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Overriding competent medical treatment refusal by adolescents – when ‘no’ means ‘no’
  1. Carolyn S Johnston (carolyn.johnston{at}
  1. King's College London, United Kingdom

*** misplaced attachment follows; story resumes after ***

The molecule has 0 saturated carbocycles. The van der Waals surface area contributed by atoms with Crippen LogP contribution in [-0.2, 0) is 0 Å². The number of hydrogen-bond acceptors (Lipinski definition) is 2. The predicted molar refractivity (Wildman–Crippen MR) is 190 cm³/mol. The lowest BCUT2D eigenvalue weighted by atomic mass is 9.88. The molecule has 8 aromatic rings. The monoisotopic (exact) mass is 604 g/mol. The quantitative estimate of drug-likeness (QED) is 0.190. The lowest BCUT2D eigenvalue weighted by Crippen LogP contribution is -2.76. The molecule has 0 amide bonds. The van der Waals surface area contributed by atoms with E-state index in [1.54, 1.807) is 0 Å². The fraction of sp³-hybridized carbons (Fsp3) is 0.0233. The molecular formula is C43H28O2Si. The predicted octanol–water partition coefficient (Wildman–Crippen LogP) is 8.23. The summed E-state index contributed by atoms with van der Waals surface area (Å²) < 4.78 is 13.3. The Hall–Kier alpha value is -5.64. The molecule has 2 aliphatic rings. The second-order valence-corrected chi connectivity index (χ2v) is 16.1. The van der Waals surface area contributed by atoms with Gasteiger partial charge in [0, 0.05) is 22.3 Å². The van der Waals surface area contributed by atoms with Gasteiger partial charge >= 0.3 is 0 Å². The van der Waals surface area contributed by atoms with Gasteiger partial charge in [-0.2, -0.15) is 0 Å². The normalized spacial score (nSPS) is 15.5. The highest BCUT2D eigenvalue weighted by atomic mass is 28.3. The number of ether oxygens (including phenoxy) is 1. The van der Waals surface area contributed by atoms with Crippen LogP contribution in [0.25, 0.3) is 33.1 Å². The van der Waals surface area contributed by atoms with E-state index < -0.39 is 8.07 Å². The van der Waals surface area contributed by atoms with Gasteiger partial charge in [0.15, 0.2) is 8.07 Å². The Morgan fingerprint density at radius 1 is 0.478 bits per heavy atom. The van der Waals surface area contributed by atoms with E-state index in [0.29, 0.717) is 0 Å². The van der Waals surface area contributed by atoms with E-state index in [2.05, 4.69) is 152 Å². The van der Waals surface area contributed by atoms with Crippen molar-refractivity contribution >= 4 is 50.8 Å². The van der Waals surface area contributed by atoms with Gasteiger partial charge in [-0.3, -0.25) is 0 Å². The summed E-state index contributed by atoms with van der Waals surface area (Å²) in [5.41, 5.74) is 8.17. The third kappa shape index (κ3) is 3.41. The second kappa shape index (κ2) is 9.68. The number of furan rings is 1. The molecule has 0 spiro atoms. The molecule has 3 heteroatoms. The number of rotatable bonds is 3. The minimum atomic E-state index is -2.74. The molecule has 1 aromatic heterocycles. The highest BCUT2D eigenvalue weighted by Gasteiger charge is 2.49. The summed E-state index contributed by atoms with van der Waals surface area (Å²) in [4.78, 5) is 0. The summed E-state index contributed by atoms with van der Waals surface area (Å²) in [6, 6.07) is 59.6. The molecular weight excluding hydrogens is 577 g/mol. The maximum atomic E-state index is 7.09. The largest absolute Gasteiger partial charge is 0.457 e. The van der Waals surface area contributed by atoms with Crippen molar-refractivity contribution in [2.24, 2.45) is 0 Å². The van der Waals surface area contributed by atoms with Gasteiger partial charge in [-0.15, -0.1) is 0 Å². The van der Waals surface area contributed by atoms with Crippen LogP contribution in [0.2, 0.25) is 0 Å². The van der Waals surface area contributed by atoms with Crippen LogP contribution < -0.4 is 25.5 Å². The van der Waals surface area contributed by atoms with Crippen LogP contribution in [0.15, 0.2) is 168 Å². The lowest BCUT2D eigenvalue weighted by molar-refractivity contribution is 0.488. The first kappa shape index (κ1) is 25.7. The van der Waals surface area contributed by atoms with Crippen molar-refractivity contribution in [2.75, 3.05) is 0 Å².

In an era of patient centred care, competent and informed health choices are accorded respect. But should this also be true for healthcare decisions of young people, even where they conflict with the clinical view of the young person’s best interests? The period of adolescence (from the Latin, ‘adolescere’, to grow into maturity and which could be said to encompass 12 – 17 year olds) signifies a shift biologically, socially, emotionally and psychologically. It is a period when young people start to develop a sense of identity and independence. Over recent years there has been increasing recognition of the importance of respecting the autonomy of adolescents as patients and this has brought into focus the issue of whether they should be allowed to put themselves at significant risk of harm as a result of refusing beneficial healthcare. Interviews conducted with a range of professionals involved with young people in a variety of professional capacities, explored the extent to which they considered that the protection of a young person’s best interests justifies curtailing his/her autonomy.

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